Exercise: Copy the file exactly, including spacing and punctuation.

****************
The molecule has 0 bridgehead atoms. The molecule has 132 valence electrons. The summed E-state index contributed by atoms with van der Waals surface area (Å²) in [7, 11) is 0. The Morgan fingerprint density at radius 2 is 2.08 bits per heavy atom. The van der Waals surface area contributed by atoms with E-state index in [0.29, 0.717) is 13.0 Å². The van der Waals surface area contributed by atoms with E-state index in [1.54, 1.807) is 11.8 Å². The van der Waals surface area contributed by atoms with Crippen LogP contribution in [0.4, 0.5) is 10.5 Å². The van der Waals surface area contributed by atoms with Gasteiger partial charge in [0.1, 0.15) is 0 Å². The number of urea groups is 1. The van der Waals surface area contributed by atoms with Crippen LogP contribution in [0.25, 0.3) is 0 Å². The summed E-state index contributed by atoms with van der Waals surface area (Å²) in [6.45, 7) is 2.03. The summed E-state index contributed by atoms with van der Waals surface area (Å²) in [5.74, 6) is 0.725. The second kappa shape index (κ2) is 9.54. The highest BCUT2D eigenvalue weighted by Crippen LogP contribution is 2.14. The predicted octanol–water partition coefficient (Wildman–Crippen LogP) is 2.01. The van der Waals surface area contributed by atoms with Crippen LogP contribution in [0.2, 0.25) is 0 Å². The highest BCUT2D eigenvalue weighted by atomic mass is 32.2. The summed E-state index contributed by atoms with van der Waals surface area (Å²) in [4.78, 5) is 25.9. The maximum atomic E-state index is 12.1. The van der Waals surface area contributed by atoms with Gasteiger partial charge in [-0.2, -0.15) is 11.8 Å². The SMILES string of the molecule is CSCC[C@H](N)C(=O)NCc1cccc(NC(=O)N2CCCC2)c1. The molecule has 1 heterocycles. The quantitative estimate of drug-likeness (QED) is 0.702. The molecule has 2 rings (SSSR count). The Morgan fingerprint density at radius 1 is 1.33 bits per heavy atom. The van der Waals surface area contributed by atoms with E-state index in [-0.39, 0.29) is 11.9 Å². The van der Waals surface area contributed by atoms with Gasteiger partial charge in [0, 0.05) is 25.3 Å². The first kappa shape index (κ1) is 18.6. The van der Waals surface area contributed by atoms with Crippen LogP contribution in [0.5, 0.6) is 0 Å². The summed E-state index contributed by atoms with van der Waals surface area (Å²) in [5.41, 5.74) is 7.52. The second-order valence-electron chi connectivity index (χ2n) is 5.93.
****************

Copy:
The molecule has 0 bridgehead atoms. The molecule has 132 valence electrons. The summed E-state index contributed by atoms with van der Waals surface area (Å²) in [7, 11) is 0. The Morgan fingerprint density at radius 2 is 2.08 bits per heavy atom. The van der Waals surface area contributed by atoms with E-state index in [0.29, 0.717) is 13.0 Å². The van der Waals surface area contributed by atoms with E-state index in [1.54, 1.807) is 11.8 Å². The van der Waals surface area contributed by atoms with Crippen LogP contribution in [0.4, 0.5) is 10.5 Å². The van der Waals surface area contributed by atoms with Gasteiger partial charge in [0.1, 0.15) is 0 Å². The number of urea groups is 1. The van der Waals surface area contributed by atoms with Crippen LogP contribution in [0.25, 0.3) is 0 Å². The summed E-state index contributed by atoms with van der Waals surface area (Å²) in [6.45, 7) is 2.03. The summed E-state index contributed by atoms with van der Waals surface area (Å²) in [5.74, 6) is 0.725. The second kappa shape index (κ2) is 9.54. The highest BCUT2D eigenvalue weighted by Crippen LogP contribution is 2.14. The predicted octanol–water partition coefficient (Wildman–Crippen LogP) is 2.01. The van der Waals surface area contributed by atoms with Crippen LogP contribution in [0.2, 0.25) is 0 Å². The highest BCUT2D eigenvalue weighted by atomic mass is 32.2. The summed E-state index contributed by atoms with van der Waals surface area (Å²) in [4.78, 5) is 25.9. The maximum atomic E-state index is 12.1. The van der Waals surface area contributed by atoms with Gasteiger partial charge in [-0.2, -0.15) is 11.8 Å². The SMILES string of the molecule is CSCC[C@H](N)C(=O)NCc1cccc(NC(=O)N2CCCC2)c1. The molecule has 1 heterocycles. The quantitative estimate of drug-likeness (QED) is 0.702. The molecule has 2 rings (SSSR count). The Morgan fingerprint density at radius 1 is 1.33 bits per heavy atom. The van der Waals surface area contributed by atoms with E-state index in [-0.39, 0.29) is 11.9 Å². The van der Waals surface area contributed by atoms with Gasteiger partial charge in [0, 0.05) is 25.3 Å². The first kappa shape index (κ1) is 18.6. The van der Waals surface area contributed by atoms with Crippen LogP contribution in [0.5, 0.6) is 0 Å². The summed E-state index contributed by atoms with van der Waals surface area (Å²) in [5.41, 5.74) is 7.52. The second-order valence-electron chi connectivity index (χ2n) is 5.93.